Considering the hearty number of amens flying, tears flowing, and compassionate nodding that made up the reunion episode of RuPaul's Drag Race Season 10, the hour-long program often felt like a Sunday sermon. And while it technically wasn't, spirituality was one of the main pillars of the raw dialogue that took place on the show. The emotional RuPaul's Drag Race reunion talked about religion and acceptance in drag, and it really tugged at the heartstrings of viewers.
It all started when Ru asked Dusty Ray Bottoms about her coming out story, and how it was impacted by her conservative, religious family. "They took me to church," she said on the show. "They got me exorcised because they thought I was possessed by a gay demon." She went on to explain the basics of conversion therapy as "a cleanse and a confession," and how humiliating it was for her to experience. After being told during therapy that she couldn't live a successful life as her authentic self, she decided she'd had enough and packed up her car for life in New York City. Now, she says her drag family gives her the love and support that she needs.
"The people who saw me shine, that needed to be there for me became my tribe," Dusty said. But she added that it would still be nice to have the support of her parents. Although they've moved past Dusty's leaving home, they still have opposing views on sexuality and drag. "I love my chosen family, I am so very lucky," she said. "But it's just really hard to have strangers come up to you and say that 'I look up to you, I'm so proud of you, I'm cheering you on,' and then you don't have those people that you wish were there the most, saying 'We are proud of you' ... I'm good. My life is good. It could just be better that way, that's all." And the church said amen.
In her time on the show, Monique Heart refrained from opening up about her spirituality when other queens did. However, she made it known during the reunion episode that her faith is a huge part of her life, and so is her mom, with whom she shared her faith growing up through their joint efforts in ministry. But drag eventually drove a wedge between them and the faith they shared. "My momma's my everything, you know what I mean?" she said on the show. "And I didn't talk to her for like four years."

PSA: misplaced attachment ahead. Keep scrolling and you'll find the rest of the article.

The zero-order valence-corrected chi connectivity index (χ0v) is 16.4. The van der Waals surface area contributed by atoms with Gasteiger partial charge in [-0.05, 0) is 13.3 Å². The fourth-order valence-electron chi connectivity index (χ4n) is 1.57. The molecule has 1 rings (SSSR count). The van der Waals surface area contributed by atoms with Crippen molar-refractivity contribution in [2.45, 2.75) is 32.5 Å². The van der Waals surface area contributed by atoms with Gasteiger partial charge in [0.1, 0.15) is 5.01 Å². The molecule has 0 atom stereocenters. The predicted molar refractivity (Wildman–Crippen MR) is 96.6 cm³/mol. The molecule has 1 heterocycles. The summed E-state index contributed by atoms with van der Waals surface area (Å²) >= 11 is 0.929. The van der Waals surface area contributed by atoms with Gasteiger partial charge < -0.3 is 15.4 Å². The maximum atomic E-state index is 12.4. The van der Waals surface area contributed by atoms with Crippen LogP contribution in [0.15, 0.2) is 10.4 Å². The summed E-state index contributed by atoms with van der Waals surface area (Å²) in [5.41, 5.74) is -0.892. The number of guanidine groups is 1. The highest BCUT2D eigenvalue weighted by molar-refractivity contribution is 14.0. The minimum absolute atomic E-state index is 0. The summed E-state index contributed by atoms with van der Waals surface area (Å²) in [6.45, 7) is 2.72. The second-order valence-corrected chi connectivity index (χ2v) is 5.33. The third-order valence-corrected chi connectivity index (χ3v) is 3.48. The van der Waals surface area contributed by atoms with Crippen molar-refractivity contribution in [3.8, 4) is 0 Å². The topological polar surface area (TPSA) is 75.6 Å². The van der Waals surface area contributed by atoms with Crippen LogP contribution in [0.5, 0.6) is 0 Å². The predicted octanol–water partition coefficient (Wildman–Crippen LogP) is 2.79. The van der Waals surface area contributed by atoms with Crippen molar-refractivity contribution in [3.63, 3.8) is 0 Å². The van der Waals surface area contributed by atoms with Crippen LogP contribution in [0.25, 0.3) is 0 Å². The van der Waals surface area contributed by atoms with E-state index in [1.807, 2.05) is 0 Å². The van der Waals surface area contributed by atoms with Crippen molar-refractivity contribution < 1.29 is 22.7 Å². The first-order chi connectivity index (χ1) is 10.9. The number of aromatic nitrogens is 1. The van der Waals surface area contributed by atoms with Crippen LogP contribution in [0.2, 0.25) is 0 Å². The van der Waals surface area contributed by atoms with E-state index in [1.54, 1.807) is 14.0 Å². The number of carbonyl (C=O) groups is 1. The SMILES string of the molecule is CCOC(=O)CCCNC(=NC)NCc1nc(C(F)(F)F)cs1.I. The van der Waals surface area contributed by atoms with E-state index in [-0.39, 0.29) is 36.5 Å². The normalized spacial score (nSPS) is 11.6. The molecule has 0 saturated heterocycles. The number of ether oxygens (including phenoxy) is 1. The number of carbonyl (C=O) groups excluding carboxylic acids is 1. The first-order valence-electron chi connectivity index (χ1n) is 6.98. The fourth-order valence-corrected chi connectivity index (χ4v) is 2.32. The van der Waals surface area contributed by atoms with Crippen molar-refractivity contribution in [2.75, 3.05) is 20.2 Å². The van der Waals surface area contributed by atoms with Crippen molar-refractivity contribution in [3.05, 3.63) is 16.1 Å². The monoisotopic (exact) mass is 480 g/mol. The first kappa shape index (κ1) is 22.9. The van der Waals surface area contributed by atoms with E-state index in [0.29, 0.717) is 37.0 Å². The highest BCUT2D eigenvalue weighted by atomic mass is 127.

That isolation made Monique feel like she only had "Jesus and glitter and rhinestones." Despite the societal barriers that tried to separate her, as a gay man and a drag queen, from her faith, she decided instead to embrace it as her strength. "Psalms 1:10 says, 'He wraps himself in a garment of light,'" she said at the reunion. "Dulce can't do that. Versace can't do that!" And again, the church said amen.
As if those queens' stories weren't poignant enough, Blair St. Clair then reflected on the moment she shared her truth with the world. On the night she was eliminated from Drag Race, she revealed that she was sexually assaulted at a party in college. "Sometimes your heart knows you're ready to talk before your brain does,"' she said. Now, she is in recovery for the alcohol addiction that resulted from her trauma. "What I've experienced in my spiritual growth is that I am a more humbled, caring, thoughtful person," she said. "And it has truly changed my life."
Leave it to Drag Race to give viewers a little bit of everything. There's always a laugh and always a tear, but this week, Ru and the queens took us to church. Amen to that.
If you or someone you know has been sexually assaulted, you can call the National Sexual Assault Telephone Hotline at 800-656-HOPE (4673) or visit online.rainn.org.